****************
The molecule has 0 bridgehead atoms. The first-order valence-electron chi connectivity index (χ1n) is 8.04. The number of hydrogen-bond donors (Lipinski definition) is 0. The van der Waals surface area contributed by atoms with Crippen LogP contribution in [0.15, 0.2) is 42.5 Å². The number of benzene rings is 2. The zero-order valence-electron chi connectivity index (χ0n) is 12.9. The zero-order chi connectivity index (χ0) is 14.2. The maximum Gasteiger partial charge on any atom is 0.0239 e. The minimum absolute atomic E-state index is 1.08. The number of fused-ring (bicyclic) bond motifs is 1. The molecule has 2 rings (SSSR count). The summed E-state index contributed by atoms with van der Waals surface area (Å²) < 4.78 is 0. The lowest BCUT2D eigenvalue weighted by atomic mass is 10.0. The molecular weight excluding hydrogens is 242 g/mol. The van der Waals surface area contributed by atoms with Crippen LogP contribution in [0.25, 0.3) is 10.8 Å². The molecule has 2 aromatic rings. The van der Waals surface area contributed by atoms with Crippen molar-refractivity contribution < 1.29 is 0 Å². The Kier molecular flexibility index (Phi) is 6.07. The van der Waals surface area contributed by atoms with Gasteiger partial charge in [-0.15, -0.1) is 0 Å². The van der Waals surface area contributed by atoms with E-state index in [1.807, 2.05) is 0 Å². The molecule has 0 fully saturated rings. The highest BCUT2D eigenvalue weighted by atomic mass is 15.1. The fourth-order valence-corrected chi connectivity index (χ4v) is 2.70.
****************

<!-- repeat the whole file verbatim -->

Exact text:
The molecule has 0 bridgehead atoms. The first-order valence-electron chi connectivity index (χ1n) is 8.04. The number of hydrogen-bond donors (Lipinski definition) is 0. The van der Waals surface area contributed by atoms with Crippen LogP contribution in [0.15, 0.2) is 42.5 Å². The number of benzene rings is 2. The zero-order valence-electron chi connectivity index (χ0n) is 12.9. The zero-order chi connectivity index (χ0) is 14.2. The maximum Gasteiger partial charge on any atom is 0.0239 e. The minimum absolute atomic E-state index is 1.08. The number of fused-ring (bicyclic) bond motifs is 1. The molecule has 2 rings (SSSR count). The summed E-state index contributed by atoms with van der Waals surface area (Å²) < 4.78 is 0. The lowest BCUT2D eigenvalue weighted by atomic mass is 10.0. The molecular weight excluding hydrogens is 242 g/mol. The van der Waals surface area contributed by atoms with Crippen LogP contribution in [0.25, 0.3) is 10.8 Å². The molecule has 2 aromatic rings. The van der Waals surface area contributed by atoms with Crippen molar-refractivity contribution < 1.29 is 0 Å². The Kier molecular flexibility index (Phi) is 6.07. The van der Waals surface area contributed by atoms with Gasteiger partial charge in [-0.15, -0.1) is 0 Å². The van der Waals surface area contributed by atoms with E-state index in [1.807, 2.05) is 0 Å². The molecule has 0 fully saturated rings. The highest BCUT2D eigenvalue weighted by atomic mass is 15.1. The fourth-order valence-corrected chi connectivity index (χ4v) is 2.70.